Friday, April 01, 2016

"I have rarely worked so hard at a piece..."


Arnold Bax, who is seen above, lived in the White Horse public house at Storrington, Sussex from 1941 until his death in 1953. His last published symphony, the valedictory Seventh, was composed in 1939 and while living in the White Horse it is thought that Bax only composed a few minor works. But there is a spooky story that suggests an Eighth Symphony may have originated from the composer's favourite watering hole.

The White Horse is reputed to be haunted and a later resident told how Bax's rooms had a 'live' atmosphere and that furniture moved mysteriously and doors opened of their own accord. Both Bax's bedroom and his workroom are now used to accommodate guests, and in 1986 when a musician stayed in the composer's work room he felt a Bax-like presence which filled the room with "an almost flashing energy which made the air literally mobile". After this experience the musician composed a work for piano titled 'Arnold's Ghost', and a decade later he felt compelled to orchestrate it as a single movement symphony. While working on the symphony the psychic amanuensis felt guided by an inexplicable energy, and he has described how: "I have rarely worked so hard at a piece, seemingly driven and instructed".

The scoring of the symphony was completed in 1996 after which the musician received no further visits from Bax's avatar. In an attempt to authenticate it Anthony Payne, the authority on Bax and co-composer of the Elgar/Payne Third Symphony, examined the score of the symphony and judged it authentically Baxian without showing any evidence of plagiarism. The identity of the musician who channeled the work has been kept anonymous, and, surprisingly given the current infatuation with lost masterpieces and messages from the dead, there are no plans to perform the symphony or write a book about it.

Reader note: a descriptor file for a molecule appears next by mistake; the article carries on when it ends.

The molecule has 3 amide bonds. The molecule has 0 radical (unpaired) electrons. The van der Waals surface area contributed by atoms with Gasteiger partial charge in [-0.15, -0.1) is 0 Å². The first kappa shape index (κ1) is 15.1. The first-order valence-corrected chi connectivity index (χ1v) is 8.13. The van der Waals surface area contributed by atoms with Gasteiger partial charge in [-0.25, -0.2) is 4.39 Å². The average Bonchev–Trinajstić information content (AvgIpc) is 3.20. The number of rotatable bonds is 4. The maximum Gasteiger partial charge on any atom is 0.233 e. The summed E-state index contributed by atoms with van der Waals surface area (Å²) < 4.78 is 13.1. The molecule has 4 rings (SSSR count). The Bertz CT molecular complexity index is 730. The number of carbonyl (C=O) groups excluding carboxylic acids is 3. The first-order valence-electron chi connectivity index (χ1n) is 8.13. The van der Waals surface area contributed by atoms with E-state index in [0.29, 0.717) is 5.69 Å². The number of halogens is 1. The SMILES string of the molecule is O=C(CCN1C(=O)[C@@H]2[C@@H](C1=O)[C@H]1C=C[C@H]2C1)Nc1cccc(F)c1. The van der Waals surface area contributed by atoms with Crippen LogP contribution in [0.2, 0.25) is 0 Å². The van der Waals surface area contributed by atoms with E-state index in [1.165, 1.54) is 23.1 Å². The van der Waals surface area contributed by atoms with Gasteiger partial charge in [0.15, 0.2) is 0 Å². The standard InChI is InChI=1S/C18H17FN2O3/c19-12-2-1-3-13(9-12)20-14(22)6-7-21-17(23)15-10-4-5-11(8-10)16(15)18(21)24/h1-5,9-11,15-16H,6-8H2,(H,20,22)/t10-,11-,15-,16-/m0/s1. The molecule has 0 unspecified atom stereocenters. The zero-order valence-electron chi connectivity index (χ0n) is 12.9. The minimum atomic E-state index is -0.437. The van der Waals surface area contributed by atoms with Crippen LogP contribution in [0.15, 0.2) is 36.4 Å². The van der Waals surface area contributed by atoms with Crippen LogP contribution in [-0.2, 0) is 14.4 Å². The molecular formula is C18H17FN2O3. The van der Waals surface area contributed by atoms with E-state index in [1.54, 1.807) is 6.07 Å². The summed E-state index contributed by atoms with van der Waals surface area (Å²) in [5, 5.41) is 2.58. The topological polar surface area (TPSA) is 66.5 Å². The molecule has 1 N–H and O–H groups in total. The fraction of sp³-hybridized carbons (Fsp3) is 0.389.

By now many readers will have realised that this post was published on April 1st. But there is a twist in the plot, because this is not an April Fool's joke - it is a true story. So just let's be thankful that the score of the channeled Bax symphony remains a well kept secret. Those who are determined to learn more about it are referred to Music, Witchcraft and the Paranormal by Dr. Melvyn J. Willin which my post draws on. And in a final twist in this overgrown path, the sadly maligned Joyce Hatto championed Bax's music. Audition her persuasive advocacy of his Symphonic Variations - this is one of the recordings that William Barrington-Coupe did not doctor - with Tod Handley conducting the esteemed Guilford Philharmonic via this link.

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